In a separate investigation authorities found 40,000 child porn images; MI5 are actively researching these links in an attempt to better understand how such sites are being used by terrorists. It is believed terrorists are exploiting techniques set up by paedophile rings to store, encrypt and transmit information securely on the internet. Villains will always strive to stay one step ahead of the law.
This boy led the US authorities on a merry dance, cracking into the Defense Threat Reduction Agency (DTRA) server. The DTRA is responsible for reducing the threat to the USA from nuclear, biological and chemical weapons. The backdoor he created enabled him to view sensitive e-mails and gain employees usernames and passwords. He also stole $1.7m worth of software from NASA, causing a computer system shutdown which cost $50,000. Diplomatic James said ‘the code itself was crappy….certainly not worth the $1.7m they claimed….’ Had he been an adult James would have likely been sentenced to 10 years in prison. But the kid was only sixteen. He ended up doing six months inside and is the first juvenile to be sent to prison for hacking. Jonathan James died in May of this year.
Dubbed the ‘homeless hacker’, he used internet connections at coffee shops and libraries for his break-ins. Lamos’s intrusions consisted mainly of penetration testing, where he would find flaws in the system, exploit them and then inform the companies involved. His roll of honour includes The New York Times, Microsoft, Yahoo and the Bank of America amongst others. For cracking into The New York Times he was ordered to pay $65,000 compensation and sentenced to six months home confinement and two years on probation. Lamo is quoted as saying ‘I have a laptop in Pittsburgh, a change of clothes in DC. It kind of redefines the term multi-jurisdictional’. And guess what? Lamos is now an award winning journalist and public speaker.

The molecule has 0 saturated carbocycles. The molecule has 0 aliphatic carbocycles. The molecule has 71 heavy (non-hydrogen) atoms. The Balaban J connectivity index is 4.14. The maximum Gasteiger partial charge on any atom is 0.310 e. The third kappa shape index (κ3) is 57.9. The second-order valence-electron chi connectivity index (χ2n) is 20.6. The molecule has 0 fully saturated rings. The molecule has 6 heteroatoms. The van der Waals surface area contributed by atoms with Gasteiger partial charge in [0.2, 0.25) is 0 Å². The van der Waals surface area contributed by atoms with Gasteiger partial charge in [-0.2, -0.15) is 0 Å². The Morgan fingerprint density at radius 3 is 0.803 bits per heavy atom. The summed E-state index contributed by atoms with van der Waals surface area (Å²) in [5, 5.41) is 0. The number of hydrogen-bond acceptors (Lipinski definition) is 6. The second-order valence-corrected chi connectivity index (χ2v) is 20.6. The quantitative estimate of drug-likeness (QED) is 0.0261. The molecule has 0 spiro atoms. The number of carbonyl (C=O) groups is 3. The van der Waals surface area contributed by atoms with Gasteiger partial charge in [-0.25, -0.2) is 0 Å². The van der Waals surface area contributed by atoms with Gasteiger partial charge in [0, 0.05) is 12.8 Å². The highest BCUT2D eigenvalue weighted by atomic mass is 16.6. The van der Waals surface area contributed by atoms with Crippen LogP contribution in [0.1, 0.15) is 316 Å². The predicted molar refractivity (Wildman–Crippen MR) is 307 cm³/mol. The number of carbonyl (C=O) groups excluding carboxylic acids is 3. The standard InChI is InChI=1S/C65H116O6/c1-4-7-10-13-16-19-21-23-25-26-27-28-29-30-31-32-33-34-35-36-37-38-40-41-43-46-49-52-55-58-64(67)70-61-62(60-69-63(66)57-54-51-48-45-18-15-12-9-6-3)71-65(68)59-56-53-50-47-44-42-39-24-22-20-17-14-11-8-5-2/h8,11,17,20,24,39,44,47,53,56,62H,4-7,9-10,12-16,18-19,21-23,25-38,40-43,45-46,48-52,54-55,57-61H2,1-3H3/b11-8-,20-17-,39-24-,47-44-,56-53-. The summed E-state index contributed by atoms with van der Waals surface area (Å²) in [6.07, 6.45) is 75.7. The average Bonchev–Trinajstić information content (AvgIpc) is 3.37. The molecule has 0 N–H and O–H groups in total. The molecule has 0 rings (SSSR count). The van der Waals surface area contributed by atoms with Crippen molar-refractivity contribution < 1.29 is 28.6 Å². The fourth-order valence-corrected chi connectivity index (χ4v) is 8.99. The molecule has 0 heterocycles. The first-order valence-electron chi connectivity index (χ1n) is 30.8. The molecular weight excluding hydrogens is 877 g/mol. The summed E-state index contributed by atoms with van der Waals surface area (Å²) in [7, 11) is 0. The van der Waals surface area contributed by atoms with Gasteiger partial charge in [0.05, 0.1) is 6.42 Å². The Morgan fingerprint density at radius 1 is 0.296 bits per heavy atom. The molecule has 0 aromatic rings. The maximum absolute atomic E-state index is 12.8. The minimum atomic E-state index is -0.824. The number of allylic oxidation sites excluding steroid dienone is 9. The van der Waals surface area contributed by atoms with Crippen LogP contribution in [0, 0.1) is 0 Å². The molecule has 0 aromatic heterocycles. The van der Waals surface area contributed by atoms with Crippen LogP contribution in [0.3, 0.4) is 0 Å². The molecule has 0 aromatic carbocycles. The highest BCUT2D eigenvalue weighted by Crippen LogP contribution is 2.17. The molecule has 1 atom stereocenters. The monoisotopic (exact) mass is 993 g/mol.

The Department of Justice described Mitnick as the most wanted computer criminal history. This modern day Jesse James learned the ropes through exploiting the LA bus punch-card system to get free rides.
Mitnick then upped his game considerably and went on a two-and-a-half-year hacking spree in which he stole corporate secrets, scrambled phone systems and broke into the national defence warning system. He was ultimately convicted for breaking into the Digital Equipment Corporations network and stealing software. He was banged up for a mighty eight years. And guess what? Yep, he is now a successful computer security consultant, author and public speaker. Mitnick has also had two films made about him, Freedom Downtime (2001) and Takedown (2000).
British born McKinnon, also known as SOLO, is facing extradition to the States to face charges which have been described as ‘the biggest military computer hack of all time’. He stands accused of hacking into 97 NASA and US military computers over a two week period. The US estimates that the cost of tracking down the problems and then resolving them will take a $700,000-size bite out of the country’s savings. McKinnon has always denied causing any damage and disputes the cost claim. He did, however, admit to leaving a note on one computer: ‘US foreign policy is akin to government sponsored terrorism these days…I am SOLO, I will continue to disrupt at the highest levels’. A group has been set up to campaign against McKinnon’s extradition – he could face up to 70 years in the can if convicted in the US.
Do you have a tale from The Dark Side?